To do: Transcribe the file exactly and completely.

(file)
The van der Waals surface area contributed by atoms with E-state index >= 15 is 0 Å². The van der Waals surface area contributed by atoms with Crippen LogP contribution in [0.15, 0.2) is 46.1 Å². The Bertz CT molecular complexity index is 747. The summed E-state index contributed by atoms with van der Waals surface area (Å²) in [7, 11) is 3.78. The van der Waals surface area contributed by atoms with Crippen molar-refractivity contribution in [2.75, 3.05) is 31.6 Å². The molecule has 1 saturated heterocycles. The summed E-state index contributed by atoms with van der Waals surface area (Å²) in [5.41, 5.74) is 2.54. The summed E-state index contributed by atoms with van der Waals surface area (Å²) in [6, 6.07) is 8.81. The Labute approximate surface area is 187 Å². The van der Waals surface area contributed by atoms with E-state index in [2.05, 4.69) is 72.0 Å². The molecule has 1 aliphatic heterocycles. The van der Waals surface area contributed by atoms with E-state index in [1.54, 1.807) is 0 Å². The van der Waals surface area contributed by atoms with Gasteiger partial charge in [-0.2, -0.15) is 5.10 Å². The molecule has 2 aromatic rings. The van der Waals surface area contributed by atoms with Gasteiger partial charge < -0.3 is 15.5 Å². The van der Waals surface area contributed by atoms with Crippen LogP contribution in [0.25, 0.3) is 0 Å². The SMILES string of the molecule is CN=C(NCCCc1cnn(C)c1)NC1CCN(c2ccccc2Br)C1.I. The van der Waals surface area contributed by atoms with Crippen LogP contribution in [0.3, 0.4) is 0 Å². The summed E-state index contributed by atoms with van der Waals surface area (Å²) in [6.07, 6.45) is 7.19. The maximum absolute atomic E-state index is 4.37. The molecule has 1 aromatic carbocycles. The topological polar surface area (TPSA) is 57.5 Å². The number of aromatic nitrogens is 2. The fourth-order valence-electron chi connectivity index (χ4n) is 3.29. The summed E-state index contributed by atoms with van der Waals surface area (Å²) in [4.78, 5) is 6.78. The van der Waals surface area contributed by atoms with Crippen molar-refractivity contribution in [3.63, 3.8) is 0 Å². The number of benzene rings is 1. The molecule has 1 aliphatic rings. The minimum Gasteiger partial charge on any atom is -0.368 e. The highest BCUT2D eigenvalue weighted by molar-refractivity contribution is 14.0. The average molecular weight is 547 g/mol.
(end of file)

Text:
The van der Waals surface area contributed by atoms with E-state index >= 15 is 0 Å². The van der Waals surface area contributed by atoms with Crippen LogP contribution in [0.15, 0.2) is 46.1 Å². The Bertz CT molecular complexity index is 747. The summed E-state index contributed by atoms with van der Waals surface area (Å²) in [7, 11) is 3.78. The van der Waals surface area contributed by atoms with Crippen molar-refractivity contribution in [2.75, 3.05) is 31.6 Å². The molecule has 1 saturated heterocycles. The summed E-state index contributed by atoms with van der Waals surface area (Å²) in [5.41, 5.74) is 2.54. The summed E-state index contributed by atoms with van der Waals surface area (Å²) in [6, 6.07) is 8.81. The Labute approximate surface area is 187 Å². The van der Waals surface area contributed by atoms with E-state index in [2.05, 4.69) is 72.0 Å². The molecule has 1 aliphatic heterocycles. The van der Waals surface area contributed by atoms with E-state index in [1.54, 1.807) is 0 Å². The van der Waals surface area contributed by atoms with Gasteiger partial charge in [-0.2, -0.15) is 5.10 Å². The molecule has 2 aromatic rings. The van der Waals surface area contributed by atoms with Gasteiger partial charge < -0.3 is 15.5 Å². The van der Waals surface area contributed by atoms with Crippen LogP contribution in [0.25, 0.3) is 0 Å². The SMILES string of the molecule is CN=C(NCCCc1cnn(C)c1)NC1CCN(c2ccccc2Br)C1.I. The van der Waals surface area contributed by atoms with Crippen LogP contribution in [0.3, 0.4) is 0 Å². The summed E-state index contributed by atoms with van der Waals surface area (Å²) in [6.07, 6.45) is 7.19. The maximum absolute atomic E-state index is 4.37. The molecule has 1 aromatic carbocycles. The topological polar surface area (TPSA) is 57.5 Å². The number of aromatic nitrogens is 2. The fourth-order valence-electron chi connectivity index (χ4n) is 3.29. The summed E-state index contributed by atoms with van der Waals surface area (Å²) in [4.78, 5) is 6.78. The van der Waals surface area contributed by atoms with Crippen molar-refractivity contribution in [3.63, 3.8) is 0 Å². The number of benzene rings is 1. The molecule has 1 aliphatic rings. The minimum Gasteiger partial charge on any atom is -0.368 e. The highest BCUT2D eigenvalue weighted by molar-refractivity contribution is 14.0. The average molecular weight is 547 g/mol.